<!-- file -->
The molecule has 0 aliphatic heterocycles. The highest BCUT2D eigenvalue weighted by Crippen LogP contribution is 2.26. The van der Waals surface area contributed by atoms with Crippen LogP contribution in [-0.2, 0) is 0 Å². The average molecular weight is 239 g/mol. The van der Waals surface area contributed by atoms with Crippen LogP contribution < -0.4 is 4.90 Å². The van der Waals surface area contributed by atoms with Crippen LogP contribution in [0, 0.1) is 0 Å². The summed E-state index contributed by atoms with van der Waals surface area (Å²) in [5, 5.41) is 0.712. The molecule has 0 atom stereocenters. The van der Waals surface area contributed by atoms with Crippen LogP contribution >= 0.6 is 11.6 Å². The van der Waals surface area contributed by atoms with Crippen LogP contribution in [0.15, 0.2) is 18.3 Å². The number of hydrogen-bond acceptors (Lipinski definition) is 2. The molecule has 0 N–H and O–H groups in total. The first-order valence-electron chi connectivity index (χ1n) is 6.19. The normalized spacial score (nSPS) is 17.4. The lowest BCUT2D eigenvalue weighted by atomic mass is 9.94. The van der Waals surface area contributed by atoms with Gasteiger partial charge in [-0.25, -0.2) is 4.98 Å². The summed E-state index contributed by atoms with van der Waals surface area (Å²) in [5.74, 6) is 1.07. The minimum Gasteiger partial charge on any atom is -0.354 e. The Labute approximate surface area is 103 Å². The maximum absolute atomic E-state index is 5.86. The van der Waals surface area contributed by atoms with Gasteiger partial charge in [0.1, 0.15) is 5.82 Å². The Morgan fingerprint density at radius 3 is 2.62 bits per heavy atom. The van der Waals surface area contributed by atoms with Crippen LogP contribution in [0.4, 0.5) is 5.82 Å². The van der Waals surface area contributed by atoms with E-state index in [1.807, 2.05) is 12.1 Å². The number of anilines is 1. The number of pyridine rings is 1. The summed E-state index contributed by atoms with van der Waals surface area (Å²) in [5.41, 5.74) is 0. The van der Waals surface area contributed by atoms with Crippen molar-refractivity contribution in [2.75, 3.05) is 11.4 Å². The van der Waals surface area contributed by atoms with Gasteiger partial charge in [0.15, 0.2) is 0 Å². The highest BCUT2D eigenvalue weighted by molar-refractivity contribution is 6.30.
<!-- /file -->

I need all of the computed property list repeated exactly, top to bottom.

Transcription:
The molecule has 0 aliphatic heterocycles. The highest BCUT2D eigenvalue weighted by Crippen LogP contribution is 2.26. The van der Waals surface area contributed by atoms with Crippen LogP contribution in [-0.2, 0) is 0 Å². The average molecular weight is 239 g/mol. The van der Waals surface area contributed by atoms with Crippen LogP contribution < -0.4 is 4.90 Å². The van der Waals surface area contributed by atoms with Crippen LogP contribution in [0, 0.1) is 0 Å². The summed E-state index contributed by atoms with van der Waals surface area (Å²) in [5, 5.41) is 0.712. The molecule has 0 atom stereocenters. The van der Waals surface area contributed by atoms with Crippen LogP contribution >= 0.6 is 11.6 Å². The van der Waals surface area contributed by atoms with Crippen LogP contribution in [0.15, 0.2) is 18.3 Å². The number of hydrogen-bond acceptors (Lipinski definition) is 2. The molecule has 0 N–H and O–H groups in total. The first-order valence-electron chi connectivity index (χ1n) is 6.19. The normalized spacial score (nSPS) is 17.4. The lowest BCUT2D eigenvalue weighted by atomic mass is 9.94. The van der Waals surface area contributed by atoms with Gasteiger partial charge in [-0.25, -0.2) is 4.98 Å². The summed E-state index contributed by atoms with van der Waals surface area (Å²) in [5.74, 6) is 1.07. The minimum Gasteiger partial charge on any atom is -0.354 e. The Labute approximate surface area is 103 Å². The maximum absolute atomic E-state index is 5.86. The van der Waals surface area contributed by atoms with Gasteiger partial charge in [0.1, 0.15) is 5.82 Å². The Morgan fingerprint density at radius 3 is 2.62 bits per heavy atom. The van der Waals surface area contributed by atoms with Crippen LogP contribution in [0.4, 0.5) is 5.82 Å². The van der Waals surface area contributed by atoms with E-state index in [1.807, 2.05) is 12.1 Å². The number of anilines is 1. The number of pyridine rings is 1. The summed E-state index contributed by atoms with van der Waals surface area (Å²) in [5.41, 5.74) is 0. The van der Waals surface area contributed by atoms with Crippen molar-refractivity contribution in [2.75, 3.05) is 11.4 Å². The van der Waals surface area contributed by atoms with Gasteiger partial charge in [0.15, 0.2) is 0 Å². The highest BCUT2D eigenvalue weighted by molar-refractivity contribution is 6.30.